WAR IS OVER
With a frantic triple-blast of his whistle, the referee of Pitch 49 stopped the game. The crowd’s chant had eased and slipped itself from the usual bark and spit to a cautious rise of jingle bells, jingle bells, jingle all the way.
The players stopped, hands on hips, listening.
Christmas, they thought, it must be Christmas.
The ball bounce, bounce, bounced down and rolled away, forgotten. The ref checked his watch; midnight had indeed passed. Right on cue, snow began to fall; light, soft, fluffy, melting into the turf as if embarrassed by its own arrival.
The managers strode out from the dug-outs and called over their captains. As Jingle Bells drifted into White Christmas, teammates gathered by goals, trying their hardest to ignore the intrusion until it went away. Beyond, on neighbouring pitches, the familiar swell and pulse of football carried on, oblivious to oblivion. It comforted the players, gave them warmth, for now.
On the touchline, ideas were discussed, decisions were made. And then, as White Christmas jollied up to a notch to Last Christmas, the referee restored his firm nod and sent his linesmen on a brief expedition. They returned with the groundskeeper and armfuls of shovels.
The players grabbed a spade each, took to their goal-lines and began to dig. On Pitch 50, someone scored and the roar made them lift their heads like deer. Undeterred, the crowd ebbed down their greatest hits and took up traditional carols instead. The players were soothed by it and returned to their tasks, humming and nodding along. Soon, every remembered tune was sung out and they concluded with a hushed Silent Night. And then the night fell silent.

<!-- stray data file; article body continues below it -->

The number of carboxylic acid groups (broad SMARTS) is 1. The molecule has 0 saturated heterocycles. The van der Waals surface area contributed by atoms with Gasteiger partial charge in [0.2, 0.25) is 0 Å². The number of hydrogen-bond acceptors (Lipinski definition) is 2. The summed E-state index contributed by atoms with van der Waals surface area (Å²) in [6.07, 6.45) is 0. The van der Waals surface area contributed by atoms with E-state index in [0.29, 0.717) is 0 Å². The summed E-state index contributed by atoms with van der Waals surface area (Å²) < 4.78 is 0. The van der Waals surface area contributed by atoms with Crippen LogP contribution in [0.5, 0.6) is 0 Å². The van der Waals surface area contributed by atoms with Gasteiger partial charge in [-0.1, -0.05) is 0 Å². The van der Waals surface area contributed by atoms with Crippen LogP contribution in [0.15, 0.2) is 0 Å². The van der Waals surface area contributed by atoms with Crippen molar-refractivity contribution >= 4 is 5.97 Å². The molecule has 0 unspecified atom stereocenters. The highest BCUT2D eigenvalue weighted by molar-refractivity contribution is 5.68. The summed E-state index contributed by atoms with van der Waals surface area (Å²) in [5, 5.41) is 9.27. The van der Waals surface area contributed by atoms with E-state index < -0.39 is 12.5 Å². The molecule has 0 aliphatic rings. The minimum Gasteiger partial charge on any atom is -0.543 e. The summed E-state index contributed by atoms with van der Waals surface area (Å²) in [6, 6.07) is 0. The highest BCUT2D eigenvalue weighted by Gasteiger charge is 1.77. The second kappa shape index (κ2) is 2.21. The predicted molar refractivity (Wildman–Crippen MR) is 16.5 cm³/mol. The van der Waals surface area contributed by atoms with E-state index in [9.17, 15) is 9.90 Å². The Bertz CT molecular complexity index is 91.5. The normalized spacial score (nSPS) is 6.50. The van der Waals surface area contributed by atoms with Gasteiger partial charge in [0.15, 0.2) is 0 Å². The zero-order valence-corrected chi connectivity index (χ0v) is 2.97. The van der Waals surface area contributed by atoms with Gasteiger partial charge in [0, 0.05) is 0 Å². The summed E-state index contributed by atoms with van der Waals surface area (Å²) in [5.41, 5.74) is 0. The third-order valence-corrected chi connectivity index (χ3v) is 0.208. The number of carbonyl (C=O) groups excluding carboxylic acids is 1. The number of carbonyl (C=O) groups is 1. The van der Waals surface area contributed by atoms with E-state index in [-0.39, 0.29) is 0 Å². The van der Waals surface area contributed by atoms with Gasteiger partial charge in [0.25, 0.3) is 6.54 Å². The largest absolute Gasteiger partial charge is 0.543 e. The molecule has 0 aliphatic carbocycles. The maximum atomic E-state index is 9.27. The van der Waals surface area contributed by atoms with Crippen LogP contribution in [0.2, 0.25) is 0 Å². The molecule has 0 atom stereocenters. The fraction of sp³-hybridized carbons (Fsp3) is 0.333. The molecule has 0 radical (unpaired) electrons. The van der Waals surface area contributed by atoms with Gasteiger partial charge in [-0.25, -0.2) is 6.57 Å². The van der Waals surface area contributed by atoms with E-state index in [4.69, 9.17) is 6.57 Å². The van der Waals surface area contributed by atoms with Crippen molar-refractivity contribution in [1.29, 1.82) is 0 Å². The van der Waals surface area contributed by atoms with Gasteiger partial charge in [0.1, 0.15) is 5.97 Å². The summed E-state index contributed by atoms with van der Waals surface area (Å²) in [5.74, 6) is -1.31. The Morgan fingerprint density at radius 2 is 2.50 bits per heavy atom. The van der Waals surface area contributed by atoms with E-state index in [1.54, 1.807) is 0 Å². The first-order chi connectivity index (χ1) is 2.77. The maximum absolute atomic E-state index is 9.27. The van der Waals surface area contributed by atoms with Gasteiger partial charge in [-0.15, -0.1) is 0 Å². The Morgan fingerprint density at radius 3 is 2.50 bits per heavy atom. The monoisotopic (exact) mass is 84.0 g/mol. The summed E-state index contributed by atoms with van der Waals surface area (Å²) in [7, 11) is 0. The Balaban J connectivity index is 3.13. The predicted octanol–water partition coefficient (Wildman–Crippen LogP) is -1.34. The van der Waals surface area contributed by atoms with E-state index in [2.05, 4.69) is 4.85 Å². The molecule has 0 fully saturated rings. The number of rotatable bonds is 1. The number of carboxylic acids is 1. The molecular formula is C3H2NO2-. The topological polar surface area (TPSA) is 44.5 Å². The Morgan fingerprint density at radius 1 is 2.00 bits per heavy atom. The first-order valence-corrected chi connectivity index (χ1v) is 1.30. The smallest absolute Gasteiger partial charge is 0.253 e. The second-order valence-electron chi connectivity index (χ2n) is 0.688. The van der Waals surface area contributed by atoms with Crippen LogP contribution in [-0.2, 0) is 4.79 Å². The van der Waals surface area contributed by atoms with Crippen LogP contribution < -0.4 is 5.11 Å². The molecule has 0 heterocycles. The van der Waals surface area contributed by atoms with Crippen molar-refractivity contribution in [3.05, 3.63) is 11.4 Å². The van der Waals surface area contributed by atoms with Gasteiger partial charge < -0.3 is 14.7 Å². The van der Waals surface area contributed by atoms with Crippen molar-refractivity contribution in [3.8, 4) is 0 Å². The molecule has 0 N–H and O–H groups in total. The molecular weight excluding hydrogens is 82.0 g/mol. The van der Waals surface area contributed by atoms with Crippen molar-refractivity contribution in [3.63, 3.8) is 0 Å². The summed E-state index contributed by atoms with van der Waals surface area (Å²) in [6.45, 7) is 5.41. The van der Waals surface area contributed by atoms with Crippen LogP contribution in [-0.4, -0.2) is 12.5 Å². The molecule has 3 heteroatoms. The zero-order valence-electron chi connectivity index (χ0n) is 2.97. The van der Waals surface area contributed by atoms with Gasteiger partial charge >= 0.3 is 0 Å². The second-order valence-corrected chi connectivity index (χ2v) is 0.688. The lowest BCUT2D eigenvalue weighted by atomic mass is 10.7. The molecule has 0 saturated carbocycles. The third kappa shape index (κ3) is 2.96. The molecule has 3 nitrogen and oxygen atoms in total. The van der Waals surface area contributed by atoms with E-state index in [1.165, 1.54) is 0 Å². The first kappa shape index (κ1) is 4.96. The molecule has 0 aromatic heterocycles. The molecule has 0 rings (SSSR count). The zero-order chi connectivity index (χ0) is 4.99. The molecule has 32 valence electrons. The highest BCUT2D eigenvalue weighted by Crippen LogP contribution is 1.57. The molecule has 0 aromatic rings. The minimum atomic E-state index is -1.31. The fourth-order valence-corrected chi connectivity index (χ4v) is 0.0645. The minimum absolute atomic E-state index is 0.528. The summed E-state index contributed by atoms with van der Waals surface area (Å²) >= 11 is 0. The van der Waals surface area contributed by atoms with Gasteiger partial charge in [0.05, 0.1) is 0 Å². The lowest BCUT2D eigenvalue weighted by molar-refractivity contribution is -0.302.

All that could be heard was the chop, chop, grunt, chop of twenty-five men digging trenches. And, with every twinge of muscle, with every severed worm, every numbed finger and every ruined boot, they thought hard of the other team.
They thought of the faces of those men, frowning, and of what those men on that other team would be thinking about them; what plans they would be making, how much strength they might have left. And they looked at their chopping spades and thought about the ways they could be turned into weapons, or shields, and what else they could use; their studs maybe, or the goalposts if they dug them up and sharpened off the ends. And they thought about how long they might have to stay in this rat hole, how long they would be sat in these puddles, in this mud and this ice, awaiting commands, awaiting instructions and tactics, awaiting new ideas about clever manoeuvres, or just waiting, perhaps, for news and good cheer, for letters from loved ones or for someone to make up a cracking new joke, waiting until they could clamber up and walk safely home, to a roaring fire and the foods they had long forgotten, or just waiting, in the end, for someone above them, the coach, or the owner, or the chair of club or the bloody mascot or whoever; just someone, anyone, who could stop, think it through and figure out how all of this goddamn nonsense started and how in the hell it was all supposed to end.